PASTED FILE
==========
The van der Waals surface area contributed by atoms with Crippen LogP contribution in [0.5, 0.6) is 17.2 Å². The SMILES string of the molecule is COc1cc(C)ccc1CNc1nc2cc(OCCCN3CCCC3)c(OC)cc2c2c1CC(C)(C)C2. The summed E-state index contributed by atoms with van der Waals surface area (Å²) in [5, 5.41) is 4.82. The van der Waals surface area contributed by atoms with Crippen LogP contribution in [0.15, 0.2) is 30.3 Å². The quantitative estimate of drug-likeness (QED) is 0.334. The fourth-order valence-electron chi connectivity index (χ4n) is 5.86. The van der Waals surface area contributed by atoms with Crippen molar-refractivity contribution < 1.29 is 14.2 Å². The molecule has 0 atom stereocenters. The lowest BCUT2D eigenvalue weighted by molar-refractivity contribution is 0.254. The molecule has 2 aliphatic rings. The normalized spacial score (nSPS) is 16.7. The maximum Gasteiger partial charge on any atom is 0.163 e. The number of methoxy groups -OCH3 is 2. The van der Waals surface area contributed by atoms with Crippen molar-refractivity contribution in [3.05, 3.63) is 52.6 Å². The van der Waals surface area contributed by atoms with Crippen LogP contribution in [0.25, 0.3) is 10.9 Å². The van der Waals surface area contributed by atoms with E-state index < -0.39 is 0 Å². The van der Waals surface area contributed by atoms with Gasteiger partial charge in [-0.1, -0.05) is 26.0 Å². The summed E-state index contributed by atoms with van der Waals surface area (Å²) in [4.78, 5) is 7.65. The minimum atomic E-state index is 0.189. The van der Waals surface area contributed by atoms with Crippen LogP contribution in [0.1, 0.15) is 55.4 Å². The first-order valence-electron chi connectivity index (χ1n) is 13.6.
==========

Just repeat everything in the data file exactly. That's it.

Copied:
The van der Waals surface area contributed by atoms with Crippen LogP contribution in [0.5, 0.6) is 17.2 Å². The SMILES string of the molecule is COc1cc(C)ccc1CNc1nc2cc(OCCCN3CCCC3)c(OC)cc2c2c1CC(C)(C)C2. The summed E-state index contributed by atoms with van der Waals surface area (Å²) in [5, 5.41) is 4.82. The van der Waals surface area contributed by atoms with Crippen LogP contribution in [0.15, 0.2) is 30.3 Å². The quantitative estimate of drug-likeness (QED) is 0.334. The fourth-order valence-electron chi connectivity index (χ4n) is 5.86. The van der Waals surface area contributed by atoms with Crippen molar-refractivity contribution < 1.29 is 14.2 Å². The molecule has 0 atom stereocenters. The lowest BCUT2D eigenvalue weighted by molar-refractivity contribution is 0.254. The molecule has 2 aliphatic rings. The normalized spacial score (nSPS) is 16.7. The maximum Gasteiger partial charge on any atom is 0.163 e. The number of methoxy groups -OCH3 is 2. The van der Waals surface area contributed by atoms with Crippen molar-refractivity contribution in [3.05, 3.63) is 52.6 Å². The van der Waals surface area contributed by atoms with Crippen LogP contribution in [0.25, 0.3) is 10.9 Å². The van der Waals surface area contributed by atoms with E-state index < -0.39 is 0 Å². The van der Waals surface area contributed by atoms with Gasteiger partial charge in [-0.1, -0.05) is 26.0 Å². The summed E-state index contributed by atoms with van der Waals surface area (Å²) in [4.78, 5) is 7.65. The minimum atomic E-state index is 0.189. The van der Waals surface area contributed by atoms with Crippen LogP contribution in [0.1, 0.15) is 55.4 Å². The first-order valence-electron chi connectivity index (χ1n) is 13.6.